Environmental and public health advocates and the mothers of two young men who recently died from methylene chloride exposure today filed a lawsuit against Acting Administrator Andrew Wheeler and the U.S. Environmental Protection Agency (EPA) for their failure to finalize a ban on the use of the lethal chemical in paint strippers. The suit was filed in the U.S. District Court in Vermont.
“One life is one too many to have been lost to this deadly chemical. We have lost loved ones due to the chemical industry’s and the EPA’s inaction to ban methylene chloride. Retailers have stepped up to save lives. How many more people will the EPA allow to die before they ban methylene chloride?” said Wendy Hartley, whose 21-year-old son Kevin died from methylene chloride exposure on April 28, 2017.
“No parent should ever have to bury their child. No one else should have go through what I’m going through because of a paint removal product. The EPA must get these products off store shelves,” said Lauren Atkins, whose 31-year-old son Joshua died from methylene chloride exposure on February 12, 2018.
EPA estimates that 1.3 million Americans are exposed to methylene chloride from paint strippers in their homes and workplaces each year. Acute exposure to methylene chloride is known to cause asphyxiation, heart failure, and sudden death, while long-term exposure presents an increased risk of cancer, liver disease, and other serious health effects.
Methylene chloride is responsible for more than 60 reported deaths, including at least four since EPA proposed banning methylene chloride paint strippers in January 2017. However, the Trump EPA has violated its public commitments and legal obligations by failing to finalize that ban, leaving consumers and workers exposed to the chemical’s dangers.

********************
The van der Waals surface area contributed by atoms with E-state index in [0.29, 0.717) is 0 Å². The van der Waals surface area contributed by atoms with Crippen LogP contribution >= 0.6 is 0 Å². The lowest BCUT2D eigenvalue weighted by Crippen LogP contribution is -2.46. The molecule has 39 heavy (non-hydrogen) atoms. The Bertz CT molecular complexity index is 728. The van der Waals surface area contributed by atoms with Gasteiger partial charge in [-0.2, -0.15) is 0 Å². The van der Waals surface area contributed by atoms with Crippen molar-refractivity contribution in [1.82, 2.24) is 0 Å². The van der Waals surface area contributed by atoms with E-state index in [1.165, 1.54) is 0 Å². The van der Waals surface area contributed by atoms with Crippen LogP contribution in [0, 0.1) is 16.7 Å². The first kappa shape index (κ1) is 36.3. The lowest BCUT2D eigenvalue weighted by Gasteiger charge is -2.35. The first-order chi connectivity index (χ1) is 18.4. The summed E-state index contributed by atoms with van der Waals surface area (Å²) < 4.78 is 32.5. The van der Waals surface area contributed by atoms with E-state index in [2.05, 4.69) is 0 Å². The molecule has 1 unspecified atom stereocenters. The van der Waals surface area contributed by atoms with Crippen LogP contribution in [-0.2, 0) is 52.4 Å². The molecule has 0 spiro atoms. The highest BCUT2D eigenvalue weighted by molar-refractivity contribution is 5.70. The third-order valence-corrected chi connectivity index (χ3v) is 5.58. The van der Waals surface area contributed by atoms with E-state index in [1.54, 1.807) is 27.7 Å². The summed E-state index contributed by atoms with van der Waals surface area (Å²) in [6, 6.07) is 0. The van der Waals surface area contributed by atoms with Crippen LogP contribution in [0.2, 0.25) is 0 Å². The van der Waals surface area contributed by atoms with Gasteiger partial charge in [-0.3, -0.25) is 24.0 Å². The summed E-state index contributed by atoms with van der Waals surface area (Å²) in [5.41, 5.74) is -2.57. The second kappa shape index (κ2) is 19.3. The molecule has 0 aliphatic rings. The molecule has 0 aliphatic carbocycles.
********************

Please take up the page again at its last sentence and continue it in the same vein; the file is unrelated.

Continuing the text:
“Since EPA proposed its methylene chloride ban, at least four American families have lost loved ones. In light of the Trump EPA’s continued failure to act, eleven retailers have announced that they will stop selling these dangerous products. EPA must follow the home improvement industry’s lead and ban these deadly paint removers from store shelves and workplaces nationwide,” said Safer Chemicals Healthy Families Director Liz Hitchcock.
The Toxic Substances Control Act (TSCA), the country’s principal chemical safety law, requires EPA to regulate chemicals that present an unreasonable risk to human health or the environment. In January 2017, the Obama Administration determined that methylene chloride places consumers, workers, and bystanders at unreasonable risk of injury and proposed to ban its use in paint strippers. In May 2018, EPA promised to finalize that ban “shortly.”
In the absence of federal action, eleven major North American home improvement and auto parts retailers have taken action over the past year to protect their customers from the chemical, announcing plans to ban methylene chloride-based paint strippers from thousands of store shelves nationwide.
“These chemicals can be deadly, whether you’re on the job or a home do-it-yourselfer. There’s just no excuse for the government’s failure to follow through in protecting both workers and consumers,” said Paul Burns, executive director of the Vermont Public Interest Research Group.